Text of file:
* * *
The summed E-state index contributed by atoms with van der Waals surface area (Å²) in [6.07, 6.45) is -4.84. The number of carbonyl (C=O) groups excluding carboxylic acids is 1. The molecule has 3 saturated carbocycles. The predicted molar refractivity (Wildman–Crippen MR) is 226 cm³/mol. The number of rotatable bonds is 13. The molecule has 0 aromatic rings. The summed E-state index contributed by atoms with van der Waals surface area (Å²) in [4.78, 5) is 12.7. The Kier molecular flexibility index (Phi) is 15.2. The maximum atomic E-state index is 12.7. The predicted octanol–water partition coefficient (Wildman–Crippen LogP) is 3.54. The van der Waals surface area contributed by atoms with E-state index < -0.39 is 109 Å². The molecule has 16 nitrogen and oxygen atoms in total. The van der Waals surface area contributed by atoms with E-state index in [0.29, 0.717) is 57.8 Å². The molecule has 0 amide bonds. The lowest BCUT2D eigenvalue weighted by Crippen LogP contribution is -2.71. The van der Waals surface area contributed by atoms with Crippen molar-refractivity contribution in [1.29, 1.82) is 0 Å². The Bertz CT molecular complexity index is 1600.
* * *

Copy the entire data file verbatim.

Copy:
The summed E-state index contributed by atoms with van der Waals surface area (Å²) in [6.07, 6.45) is -4.84. The number of carbonyl (C=O) groups excluding carboxylic acids is 1. The molecule has 3 saturated carbocycles. The predicted molar refractivity (Wildman–Crippen MR) is 226 cm³/mol. The number of rotatable bonds is 13. The molecule has 0 aromatic rings. The summed E-state index contributed by atoms with van der Waals surface area (Å²) in [4.78, 5) is 12.7. The Kier molecular flexibility index (Phi) is 15.2. The maximum atomic E-state index is 12.7. The predicted octanol–water partition coefficient (Wildman–Crippen LogP) is 3.54. The van der Waals surface area contributed by atoms with E-state index < -0.39 is 109 Å². The molecule has 16 nitrogen and oxygen atoms in total. The van der Waals surface area contributed by atoms with E-state index in [0.29, 0.717) is 57.8 Å². The molecule has 0 amide bonds. The lowest BCUT2D eigenvalue weighted by Crippen LogP contribution is -2.71. The van der Waals surface area contributed by atoms with Crippen molar-refractivity contribution in [1.29, 1.82) is 0 Å². The Bertz CT molecular complexity index is 1600.